Hi, I have just submitted several hundred simulations on a collaboration study on opiod receptors. They are not much. Any problem use this thread. thanks, gdf
- Wildlife@Home: Windows Workunits
05.03.2014 07:14 Uhr
Hi everyone, I am happy to announce that I have sent out the first round of windows work units. Please note that these may be unstable and I will address any errors as they arise. Thanks!
- climateprediction.net: New Weather@Home Project – Were Recent UK Floods Due to Climate Change?
04.03.2014 10:08 Uhr
You can help us answer the question: How much, if at all, was climate change to blame for the recent flooding in the UK?
Help us answer this question in the latest weather@home experiment, launched today, with live results posted on the website daily over the next month. Nathalie Schaller explains the science behind this new project:
The winter of 2013/2014 was the wettest ever recorded leading to severe flooding in many parts of the country. Many have been asking whether this level of extreme rainfall and the resulting floods are linked to climate change. This is not an easy question to answer, and we can never say that any particular flood was caused by climate change. However, we can ask and answer the question of how the odds of getting an extremely wet winter have changed due to man-made climate change: have past greenhouse gas emissions and other forms of pollution “loaded the weather dice” towards (or perhaps even away from) an event of this nature?
In order to see if the dice have been loaded, we need to roll the dice many, many times, and that is what this experiment will do: we are going to run climate models for the recent winter thousands of times, creating an “ensemble” of models, which should show us the effect of any subtle loading. The ensembles need to be as big as possible to obtain robust estimates of the probability of rare events.
So, to do this, we are asking for the help of the general public. We need to run two very large “ensembles” of weather simulations, one representing conditions and “possible weather” in the winter we have just had, and one representing the weather in a “world that might have been” if we had not changed the composition of the atmosphere through greenhouse gas emissions. By comparing the numbers of extreme rainfall events in the two ensembles, we can work out if the risk of a wet winter has increased, decreased or been unaffected by human influence on climate. We expect to obtain results within a month from launch, and plan to publish results as they come in, so you will be able to see the result as it emerges.
We do not know what the results will be. It is absolutely possible that the experiments will tell us that climate change had nothing to do with the extremely wet winter we have just had.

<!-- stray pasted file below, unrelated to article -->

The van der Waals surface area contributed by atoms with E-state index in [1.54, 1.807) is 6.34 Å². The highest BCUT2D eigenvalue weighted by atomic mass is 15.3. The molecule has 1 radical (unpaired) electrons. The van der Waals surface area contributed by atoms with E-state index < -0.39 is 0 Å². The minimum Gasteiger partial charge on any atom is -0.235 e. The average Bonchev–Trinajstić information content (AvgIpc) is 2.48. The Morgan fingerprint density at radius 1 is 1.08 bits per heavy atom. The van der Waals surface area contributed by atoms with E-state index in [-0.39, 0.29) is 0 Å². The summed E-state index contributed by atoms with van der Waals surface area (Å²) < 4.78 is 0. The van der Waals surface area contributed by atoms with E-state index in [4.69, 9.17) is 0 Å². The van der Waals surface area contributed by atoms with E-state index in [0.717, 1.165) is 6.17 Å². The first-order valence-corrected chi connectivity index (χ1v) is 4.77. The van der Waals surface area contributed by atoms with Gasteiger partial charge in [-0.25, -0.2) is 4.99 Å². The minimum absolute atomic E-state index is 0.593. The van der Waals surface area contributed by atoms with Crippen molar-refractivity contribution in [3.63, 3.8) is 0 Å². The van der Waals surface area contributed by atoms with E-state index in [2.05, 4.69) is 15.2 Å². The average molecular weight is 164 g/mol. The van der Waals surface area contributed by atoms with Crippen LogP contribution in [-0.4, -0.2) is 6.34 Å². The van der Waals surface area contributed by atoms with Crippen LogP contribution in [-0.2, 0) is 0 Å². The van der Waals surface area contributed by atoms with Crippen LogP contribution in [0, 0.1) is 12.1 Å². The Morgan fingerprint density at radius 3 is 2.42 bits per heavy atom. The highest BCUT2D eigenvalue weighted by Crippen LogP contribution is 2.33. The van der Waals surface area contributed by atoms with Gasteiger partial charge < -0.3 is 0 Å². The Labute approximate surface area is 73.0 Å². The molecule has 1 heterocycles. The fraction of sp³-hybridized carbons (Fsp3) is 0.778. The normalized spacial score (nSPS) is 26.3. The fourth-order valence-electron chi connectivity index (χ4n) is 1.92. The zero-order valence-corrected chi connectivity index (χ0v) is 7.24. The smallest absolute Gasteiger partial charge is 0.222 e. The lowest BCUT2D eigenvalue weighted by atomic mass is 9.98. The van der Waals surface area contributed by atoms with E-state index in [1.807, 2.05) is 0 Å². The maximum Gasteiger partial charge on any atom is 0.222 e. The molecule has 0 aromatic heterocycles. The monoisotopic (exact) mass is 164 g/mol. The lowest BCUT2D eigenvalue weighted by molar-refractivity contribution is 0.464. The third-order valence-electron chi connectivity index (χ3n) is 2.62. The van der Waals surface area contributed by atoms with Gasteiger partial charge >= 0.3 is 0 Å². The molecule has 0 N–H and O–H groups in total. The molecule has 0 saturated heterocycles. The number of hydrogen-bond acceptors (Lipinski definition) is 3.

Please help us by donating your spare computing power to the project – sign up now!
Read more about the Weather@Home 2014 experiment:
Read press coverage of this experiment in the Guardian:
- Collatz Conjecture: Android Applications Now Available
03.03.2014 21:25 Uhr
Solo Collatz applications are now available for Android. The Android application supports ARM, x86, and MIPS (Little Endian) processors. Assuming Murphy’s Law will prevail as usual even though the apps work on my hardware, please let me know of any issues.
- Wildlife@Home: projects, posters and publication information
02.03.2014 22:03 Uhr
Hi Everyone! Sorry things have been a bit slow this last week — I was traveling and did not have a particularly good internet connection. On another note, our students have been somewhat busy and successful at presenting posters about the project. I’ve made a page for our publications/posters/presentations here: http://volunteer.cs.und.edu/wildlife/alpha/publications.php If you’d like to take a look at any of the posters. One even won the most outstanding student poster award at the North Dakota Chapter of the Wildlife Society Conference. Our students have also written up descriptions of the projects that they’re using Wildlife@Home for, and links to these can be found on the alpha version video selection page here: http://volunteer.cs.und.edu/wildlife/alpha/video_selector.php Feel free to ask us any questions about them, and suggestions for improving them are welcome! Once I get back to NY tomorrow I’ll start making more updates to the validator, and the new interface. I’m hoping in the next week or so we can move the alpha version of the webpage live. cheers, -Travis
- MilkyWay@Home: More New N-Body Runs
28.02.2014 21:07 Uhr
I have started: de_nbody_02_28_orphan_real_0 ps_nbody_02_28_orphan_real_0 de_nbody_02_28_orphan_real_1 ps_nbody_02_28_orphan_real_1 de_nbody_02_28_orphan_real_2 ps_nbody_02_28_orphan_real_2
- yoyo@home: OddWeirdSearch: report on new stage of our search
26.02.2014 23:00 Uhr
Check the posting about information from the author about the next stage.
- yoyo@home: OGR-27: official results
26.02.2014 23:00 Uhr